N is for Nuts

N got tricky. I had a hard time coming up with a food memory that began with N. Perhaps I was starting to feel fatigued with this Blogging A to Z Challenge. I was prying open pistachio shells pondering the work it takes to get to the meat of a nut. Ah—I was taken back to Sundays and holidays at Grandma’s in her Brooklyn home.

There was always company. Antipasto started around 2:00. We sat down to dinner about 3:30 starting with macaroni then moving on to a roast or turkey and accompanied vegetables. After the hearty meal, a little reprieve was granted so dishes could be washed and leftovers sorted. A quartet of uncles played pinochle at one end of the dining table. A lanky child would lean into his father’s shoulder and they would whisper card strategies. Kids played board games or chased each other through the flat and up and down the stairs.

Coffee was brought out and boxes of pastries and a cake soon followed. A big bowl of assorted nuts was also placed on the table. Nutcrackers were passed around to open the walnuts, Brazilian nuts, almonds, and hazelnuts.

An uncle would coach a scrawny kid to use his muscles but the small hands could barely wrap around the handles. Tackling the task with two hands and scrunching faces made little progress. A big kid would show off his walnut cracking strength with one hand on the crackers. The explosion of shells fragments and bits of nuts scattered on the table and floor.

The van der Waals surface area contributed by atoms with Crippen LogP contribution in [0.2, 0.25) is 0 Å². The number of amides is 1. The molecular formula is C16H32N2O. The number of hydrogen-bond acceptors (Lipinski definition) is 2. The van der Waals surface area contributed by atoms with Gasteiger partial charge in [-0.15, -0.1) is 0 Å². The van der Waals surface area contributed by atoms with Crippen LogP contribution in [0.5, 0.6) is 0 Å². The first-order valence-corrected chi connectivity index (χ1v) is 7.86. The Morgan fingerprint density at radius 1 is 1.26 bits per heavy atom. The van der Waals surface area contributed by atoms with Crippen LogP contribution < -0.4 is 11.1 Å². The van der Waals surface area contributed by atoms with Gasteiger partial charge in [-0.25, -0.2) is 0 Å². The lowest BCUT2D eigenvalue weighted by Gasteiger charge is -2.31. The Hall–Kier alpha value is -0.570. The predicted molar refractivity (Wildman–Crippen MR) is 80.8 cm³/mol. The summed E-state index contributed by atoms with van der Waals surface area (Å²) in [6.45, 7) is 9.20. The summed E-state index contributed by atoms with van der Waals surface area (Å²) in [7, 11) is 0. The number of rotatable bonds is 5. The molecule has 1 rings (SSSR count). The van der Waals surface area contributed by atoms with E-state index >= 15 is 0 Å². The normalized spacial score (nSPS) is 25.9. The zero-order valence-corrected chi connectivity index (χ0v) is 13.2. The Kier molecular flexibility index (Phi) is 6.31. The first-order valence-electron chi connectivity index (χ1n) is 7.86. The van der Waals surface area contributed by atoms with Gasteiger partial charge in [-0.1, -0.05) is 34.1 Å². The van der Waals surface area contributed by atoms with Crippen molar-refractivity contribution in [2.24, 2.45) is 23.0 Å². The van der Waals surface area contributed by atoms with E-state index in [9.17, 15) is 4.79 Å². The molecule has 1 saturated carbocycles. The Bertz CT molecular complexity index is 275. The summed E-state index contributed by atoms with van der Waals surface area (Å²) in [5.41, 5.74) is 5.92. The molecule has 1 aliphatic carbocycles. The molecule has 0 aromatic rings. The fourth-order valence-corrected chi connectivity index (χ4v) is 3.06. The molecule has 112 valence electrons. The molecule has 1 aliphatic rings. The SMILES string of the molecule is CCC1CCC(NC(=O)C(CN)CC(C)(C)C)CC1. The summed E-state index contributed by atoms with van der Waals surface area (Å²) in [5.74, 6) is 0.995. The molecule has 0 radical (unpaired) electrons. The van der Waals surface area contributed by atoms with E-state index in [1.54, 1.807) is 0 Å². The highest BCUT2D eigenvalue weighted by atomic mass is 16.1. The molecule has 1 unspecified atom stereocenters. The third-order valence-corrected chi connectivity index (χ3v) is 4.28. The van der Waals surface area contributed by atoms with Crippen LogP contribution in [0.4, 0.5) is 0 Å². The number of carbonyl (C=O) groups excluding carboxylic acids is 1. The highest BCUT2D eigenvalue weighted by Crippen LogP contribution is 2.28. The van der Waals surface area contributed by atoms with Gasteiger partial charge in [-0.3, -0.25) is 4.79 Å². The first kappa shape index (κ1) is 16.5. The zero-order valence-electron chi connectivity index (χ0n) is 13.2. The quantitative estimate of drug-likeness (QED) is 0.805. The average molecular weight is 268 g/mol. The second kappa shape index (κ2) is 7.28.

I often wondered, why nuts? They were not necessary. No one was hungry.  Perhaps nuts simply kept hands busy and mouths moving to extend conversations and postpone the day’s ending.




Welcome to my Blogging A-Z April 2018 Challenge. My theme is Food Stories Remembered because there is always a story when food is involved. I consider myself a good home cook with a great appetite for hearty food. I have witnessed the creation of favorite recipes in friends’  kitchens and have learned from the best—my mother, grandmother, and mother-in-law. Recipes may be included. I am remaining uncommitted on this because when I cook, I seldom measure.  If you try any of my recipes, you are cooking at your own risk.  Grab a glass of wine. Hope you’re hungry!


Antoinette Truglio Martin is the author of Hug Everyone You Know: A Year of Community, Courage, and Cancer. The memoir is a wimpy patient’s journey through her first year of breast cancer treatment.

Amazon     Barnes & Noble     IndieBound



5 thoughts

Leave a Reply

Fill in your details below or click an icon to log in:

WordPress.com Logo

You are commenting using your WordPress.com account. Log Out /  Change )

Facebook photo

You are commenting using your Facebook account. Log Out /  Change )

Connecting to %s

This site uses Akismet to reduce spam. Learn how your comment data is processed.